David Wright, Tim Byrdak off to NY

PORT ST. LUCIE, Fla. -- New York Mets third baseman David Wright and left-handed reliever Tim Byrdak will travel to New York for further evaluation at the Hospital for Special Surgery, general manager Sandy Alderson said.

Wright injured a left rib cage muscle during an infield drill early in camp and has yet to appear in a Grapefruit League game. He recently has been taking grounders, but has not yet been cleared to begin throwing or swinging a bat. Alderson said Wright will have an "ultrasound-guided" cortisone shot in Manhattan.

Byrdak, the lone left-hander expected to be in the Mets' bullpen to open the season, said he has been suffering from knee irritation since the offseason.

Mets manager Terry Collins raised arthroscopic surgery as a possibility to clean out the joint, but added that it is premature to conclude that is the course of action since Byrdak won't be fully examined in New York until Monday. Still, even a cleanout would be a minimal issue, the manager maintained.

"I had Mitch Williams in Houston my first year," Collins said. "He got scoped, and 10 days later he was in my office jumping up and down, showing me he was ready to go. I'm hoping that's what happens with Tim Byrdak."

The Mets desperately need Byrdak on the roster because they do not have another bona fide lefty specialist in camp. Collins even mentioned Josh Edgin as a roster possibility if Byrdak missed time. Edgin -- who is now on the board in the manager's office with other left-handed relievers -- is not even in major league camp. He has not appeared above Class A in the minors. Collins also identified major league veteran Garrett Olson as a possibility, or Chuck James. Daniel Herrera, another left-hander, is idled with a back muscle issue.

"It was something, working out in the offseason, there was a little discomfort," Byrdak said. "I actually felt it when I went to sit on the couch one day. I went to put my foot underneath me and I said I really didn't feel right. But there was no injury, no pop, no sudden movement that tweaked it. It's been something kind of nagging around. I was pitching with it this whole time. It's still kind of there. I sought treatment for it and it wasn't really responding to the treatment. We're going to have the doctor look at it tomorrow and see where we go from there."

As for Wright, Collins minimized the issue. Initially, though, Wright had been expected to see a team doctor, Struan Coleman, at the team's spring training complex on Monday. Now he is accompanying Byrdak to New York.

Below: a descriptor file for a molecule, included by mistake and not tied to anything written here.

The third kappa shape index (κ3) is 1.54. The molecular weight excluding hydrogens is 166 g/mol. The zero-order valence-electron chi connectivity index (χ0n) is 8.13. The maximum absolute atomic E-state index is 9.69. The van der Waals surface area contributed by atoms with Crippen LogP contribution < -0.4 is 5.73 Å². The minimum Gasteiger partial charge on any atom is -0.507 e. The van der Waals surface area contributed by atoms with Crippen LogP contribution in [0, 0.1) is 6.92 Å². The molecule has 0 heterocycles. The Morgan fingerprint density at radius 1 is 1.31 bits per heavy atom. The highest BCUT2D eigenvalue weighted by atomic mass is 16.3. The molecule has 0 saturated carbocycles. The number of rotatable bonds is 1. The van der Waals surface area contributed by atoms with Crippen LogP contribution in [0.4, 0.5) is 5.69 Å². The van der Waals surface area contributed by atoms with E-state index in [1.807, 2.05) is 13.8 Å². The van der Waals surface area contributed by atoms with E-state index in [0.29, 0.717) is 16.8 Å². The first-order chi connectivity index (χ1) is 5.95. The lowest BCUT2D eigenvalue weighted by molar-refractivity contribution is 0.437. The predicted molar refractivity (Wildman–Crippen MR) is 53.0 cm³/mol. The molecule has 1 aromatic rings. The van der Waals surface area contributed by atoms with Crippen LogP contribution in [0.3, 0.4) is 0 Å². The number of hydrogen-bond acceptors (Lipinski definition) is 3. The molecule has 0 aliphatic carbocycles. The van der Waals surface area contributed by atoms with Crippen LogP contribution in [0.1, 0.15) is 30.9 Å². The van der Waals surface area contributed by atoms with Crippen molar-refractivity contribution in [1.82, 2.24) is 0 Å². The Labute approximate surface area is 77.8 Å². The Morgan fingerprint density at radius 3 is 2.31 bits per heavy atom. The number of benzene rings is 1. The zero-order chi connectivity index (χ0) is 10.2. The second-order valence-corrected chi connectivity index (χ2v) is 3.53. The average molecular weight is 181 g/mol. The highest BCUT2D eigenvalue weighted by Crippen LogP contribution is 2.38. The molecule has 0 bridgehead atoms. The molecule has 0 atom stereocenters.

"We will find out more tomorrow when he sees the doctor," Collins said. "Hopefully he will give us the go-ahead (to up baseball activity). David has been itching to take some swings. We'll know more tomorrow where we stand. ... He's real close. He's real close to doing baseball activities. But the last hurdle is they'll decide in New York what the next step is."

The Mets have been decimated in camp by rib cage/oblique issues. Collins counted five players in total affected by that particular issue, including an injury to Scott Hairston that likely will land the backup outfielder on the disabled list to open the season.

Collins said the injury did not happen 20 years ago, and is partly attributable to players bulking up their cores so much these days. The manager said team officials already have sought to find ways to combat the issue. The Mets now are taking fewer swings in the batting cage. Collins said the organization also is looking into dehydration and caffeine intake as potential contributors.

"You better believe it's troubling," Collins said. "And we have no answers. They're in a lot of camps. (Marlins manager) Ozzie (Guillen) tells me they've got it in their camp. He said he's got a guy that blew an oblique jumping up for a ball, reaching up. So they're everywhere.

"I think it's a combination of everything. I think it's a combination of dehydration. I think it's a combination of they're so strong. And I think it's a combination that they work their butts off. I mean, the easiest thing is to go to Scottie (Hairston as an example). He swung too much the first day. It's our fault we didn't back him off. And he started to feel tightness and didn't back off. So there's a lot of factors involved."